The city of Whitesville has received $78,200 to go toward Franklin Street repairs.
The funds, part of the Kentucky Transportation Cabinets rural and municipal aid funding, was presented to Whitesville Mayor Patsy Mayfield and the city commission at a special meeting on Monday night by Gray Tomblyn, KYTC commissioner of Rural and Secondary Roads, and Mark Welch, KYTC Western Kentucky field representative.
The Office of Rural and Secondary Roads administers three revenue-sharing programs funded by state motor fuel taxes. These programs include County and Municipal Road Aid Cooperative programs and the Rural and Secondary program. Each fiscal year, all counties, incorporated cities and unincorporated urban places, according to KYTC, are allocated county and municipal road aid to be used specifically for the construction, reconstruction and maintenance of county roads and city streets.
For Franklin Street, which is between Main Cross Street and Kentucky 54, that money came in the nick of time, said Mayfield.
"We applied and we were thrilled when they issued it to us," she said. "The road has potholes and it needs to be patched and resurfaced. The patches don't hold so it is time to get it fixed. It will be a full overhaul of the road. We don't know when construction will begin because we have to bid the project out, but the money is absolutely necessary, especially for a road that is so heavily traveled and vital to our community."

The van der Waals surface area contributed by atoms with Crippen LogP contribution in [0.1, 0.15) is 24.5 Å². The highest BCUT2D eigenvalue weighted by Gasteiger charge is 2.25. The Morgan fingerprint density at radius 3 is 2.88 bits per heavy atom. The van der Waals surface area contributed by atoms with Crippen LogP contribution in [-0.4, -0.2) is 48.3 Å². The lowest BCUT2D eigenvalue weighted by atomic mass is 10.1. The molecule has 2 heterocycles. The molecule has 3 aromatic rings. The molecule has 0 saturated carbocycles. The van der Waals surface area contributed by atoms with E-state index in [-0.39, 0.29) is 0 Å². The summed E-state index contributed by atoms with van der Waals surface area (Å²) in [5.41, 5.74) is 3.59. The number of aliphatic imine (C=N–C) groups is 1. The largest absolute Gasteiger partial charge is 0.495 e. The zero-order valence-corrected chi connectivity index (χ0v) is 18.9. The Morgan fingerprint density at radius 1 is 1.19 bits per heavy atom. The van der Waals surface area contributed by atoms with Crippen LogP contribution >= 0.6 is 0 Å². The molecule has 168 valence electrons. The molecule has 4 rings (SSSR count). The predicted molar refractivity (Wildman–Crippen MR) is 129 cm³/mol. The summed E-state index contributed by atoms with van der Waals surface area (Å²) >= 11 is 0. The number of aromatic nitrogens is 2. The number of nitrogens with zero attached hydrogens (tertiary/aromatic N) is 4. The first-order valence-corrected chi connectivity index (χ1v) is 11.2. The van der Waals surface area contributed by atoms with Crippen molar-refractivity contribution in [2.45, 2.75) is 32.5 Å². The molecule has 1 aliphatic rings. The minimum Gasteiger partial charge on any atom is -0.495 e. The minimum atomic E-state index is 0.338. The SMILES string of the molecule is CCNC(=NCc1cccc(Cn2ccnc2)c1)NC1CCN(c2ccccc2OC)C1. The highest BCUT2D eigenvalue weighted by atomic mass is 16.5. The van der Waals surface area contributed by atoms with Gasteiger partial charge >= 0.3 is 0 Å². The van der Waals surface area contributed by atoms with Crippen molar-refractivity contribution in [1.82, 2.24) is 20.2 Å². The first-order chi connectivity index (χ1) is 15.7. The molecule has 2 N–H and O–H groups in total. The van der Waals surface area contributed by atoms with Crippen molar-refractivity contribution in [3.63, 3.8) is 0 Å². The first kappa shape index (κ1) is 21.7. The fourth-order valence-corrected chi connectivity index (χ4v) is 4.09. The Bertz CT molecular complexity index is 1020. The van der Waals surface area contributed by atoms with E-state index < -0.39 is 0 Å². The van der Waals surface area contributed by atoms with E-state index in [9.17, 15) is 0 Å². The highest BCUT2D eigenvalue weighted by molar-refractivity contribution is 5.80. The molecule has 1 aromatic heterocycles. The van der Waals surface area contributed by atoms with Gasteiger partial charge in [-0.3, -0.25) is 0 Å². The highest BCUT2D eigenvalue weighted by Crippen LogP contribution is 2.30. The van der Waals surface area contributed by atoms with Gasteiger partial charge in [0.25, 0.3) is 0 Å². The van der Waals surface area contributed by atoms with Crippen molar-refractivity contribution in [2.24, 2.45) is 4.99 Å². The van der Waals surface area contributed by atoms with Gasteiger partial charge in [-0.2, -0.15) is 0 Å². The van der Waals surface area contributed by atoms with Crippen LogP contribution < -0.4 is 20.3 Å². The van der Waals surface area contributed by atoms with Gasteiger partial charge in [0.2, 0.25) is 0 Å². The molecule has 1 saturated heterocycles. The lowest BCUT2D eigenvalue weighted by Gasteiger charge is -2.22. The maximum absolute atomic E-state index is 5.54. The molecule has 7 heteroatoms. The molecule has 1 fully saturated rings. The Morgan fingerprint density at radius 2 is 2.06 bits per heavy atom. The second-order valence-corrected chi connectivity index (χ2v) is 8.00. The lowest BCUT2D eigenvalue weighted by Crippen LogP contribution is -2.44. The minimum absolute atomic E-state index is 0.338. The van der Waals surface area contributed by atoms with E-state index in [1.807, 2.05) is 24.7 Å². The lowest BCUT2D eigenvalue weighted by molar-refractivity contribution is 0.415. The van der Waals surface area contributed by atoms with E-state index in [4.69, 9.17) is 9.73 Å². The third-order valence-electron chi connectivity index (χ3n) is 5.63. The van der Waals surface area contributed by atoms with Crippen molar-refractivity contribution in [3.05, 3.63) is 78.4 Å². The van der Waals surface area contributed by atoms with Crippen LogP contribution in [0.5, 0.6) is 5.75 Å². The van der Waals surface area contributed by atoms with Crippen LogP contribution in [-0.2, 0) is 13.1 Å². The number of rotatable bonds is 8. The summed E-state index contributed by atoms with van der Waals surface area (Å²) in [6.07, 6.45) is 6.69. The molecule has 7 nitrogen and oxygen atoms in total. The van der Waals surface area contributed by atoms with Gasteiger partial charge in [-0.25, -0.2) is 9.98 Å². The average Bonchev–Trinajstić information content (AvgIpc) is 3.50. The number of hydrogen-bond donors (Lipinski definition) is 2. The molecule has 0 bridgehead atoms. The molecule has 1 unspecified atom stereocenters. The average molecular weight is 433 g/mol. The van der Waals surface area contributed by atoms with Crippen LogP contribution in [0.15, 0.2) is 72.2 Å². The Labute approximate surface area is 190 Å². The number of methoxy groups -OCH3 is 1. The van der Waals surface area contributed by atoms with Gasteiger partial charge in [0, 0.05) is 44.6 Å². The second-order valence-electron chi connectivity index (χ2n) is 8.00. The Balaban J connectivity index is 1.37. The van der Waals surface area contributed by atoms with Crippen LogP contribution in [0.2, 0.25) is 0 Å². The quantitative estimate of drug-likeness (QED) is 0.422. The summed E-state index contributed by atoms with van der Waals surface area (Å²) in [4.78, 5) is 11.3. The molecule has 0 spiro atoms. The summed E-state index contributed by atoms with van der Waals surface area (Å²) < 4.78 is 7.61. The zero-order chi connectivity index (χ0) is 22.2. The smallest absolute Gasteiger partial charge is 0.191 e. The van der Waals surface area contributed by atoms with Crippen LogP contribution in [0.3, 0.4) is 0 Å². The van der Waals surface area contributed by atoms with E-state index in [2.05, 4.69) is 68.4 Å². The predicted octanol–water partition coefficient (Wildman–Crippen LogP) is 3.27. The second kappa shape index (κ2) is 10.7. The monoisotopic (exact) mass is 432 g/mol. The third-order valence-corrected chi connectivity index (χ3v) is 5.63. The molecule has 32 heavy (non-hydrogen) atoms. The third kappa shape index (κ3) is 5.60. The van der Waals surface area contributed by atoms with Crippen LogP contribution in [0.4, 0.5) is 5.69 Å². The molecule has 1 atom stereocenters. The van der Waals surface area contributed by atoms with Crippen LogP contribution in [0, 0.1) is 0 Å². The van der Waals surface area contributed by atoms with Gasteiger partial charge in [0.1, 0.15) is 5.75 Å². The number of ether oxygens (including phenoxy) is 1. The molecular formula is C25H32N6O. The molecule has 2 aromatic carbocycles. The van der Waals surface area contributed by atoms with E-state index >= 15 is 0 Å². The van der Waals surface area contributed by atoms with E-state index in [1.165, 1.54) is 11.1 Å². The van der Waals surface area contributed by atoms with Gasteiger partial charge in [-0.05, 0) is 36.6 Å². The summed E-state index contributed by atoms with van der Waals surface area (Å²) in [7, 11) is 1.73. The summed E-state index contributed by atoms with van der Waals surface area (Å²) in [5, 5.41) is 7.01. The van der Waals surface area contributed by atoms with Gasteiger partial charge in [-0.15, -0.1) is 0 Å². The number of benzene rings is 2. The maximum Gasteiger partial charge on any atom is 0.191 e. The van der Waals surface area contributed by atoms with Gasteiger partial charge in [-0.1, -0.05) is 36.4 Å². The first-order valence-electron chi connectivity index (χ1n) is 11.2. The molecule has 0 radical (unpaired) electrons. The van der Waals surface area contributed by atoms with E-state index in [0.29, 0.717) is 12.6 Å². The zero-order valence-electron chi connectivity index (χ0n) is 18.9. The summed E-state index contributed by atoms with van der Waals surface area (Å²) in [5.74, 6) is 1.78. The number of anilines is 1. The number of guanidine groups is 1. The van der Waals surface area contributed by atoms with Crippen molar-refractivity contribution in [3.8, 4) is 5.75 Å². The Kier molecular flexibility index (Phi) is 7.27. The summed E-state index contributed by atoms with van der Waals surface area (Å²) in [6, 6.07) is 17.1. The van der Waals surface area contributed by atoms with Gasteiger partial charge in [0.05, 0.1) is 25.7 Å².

In 2019, the KYTC is projected to dole out roughly $53.5 million in municipal road aid to 420 cities and 45 "unincorporated urban places." This funding comes from 7.7% of the motor fuel tax for urban roads and streets and is determined by dividing the population of the city by the statewide municipal population. All funds are sent directly to city officials.
For small incorporated cities like Whitesville, these funds are extremely important to all aspects of their infrastructure, no matter how small, said Keirsten Jaggers, KYTCH District 2 public information officer.
"The money through the rural and municipal aid is important," she said. "Especially for those smaller projects around the state, those funds are vital. Many times those small towns won't have the money to have those areas fixed. Whether a pothole or a rough patch, these projects are extremely important for those communities and the state as a whole."
Jacob Mulliken, 270-228-2837, email@example.com.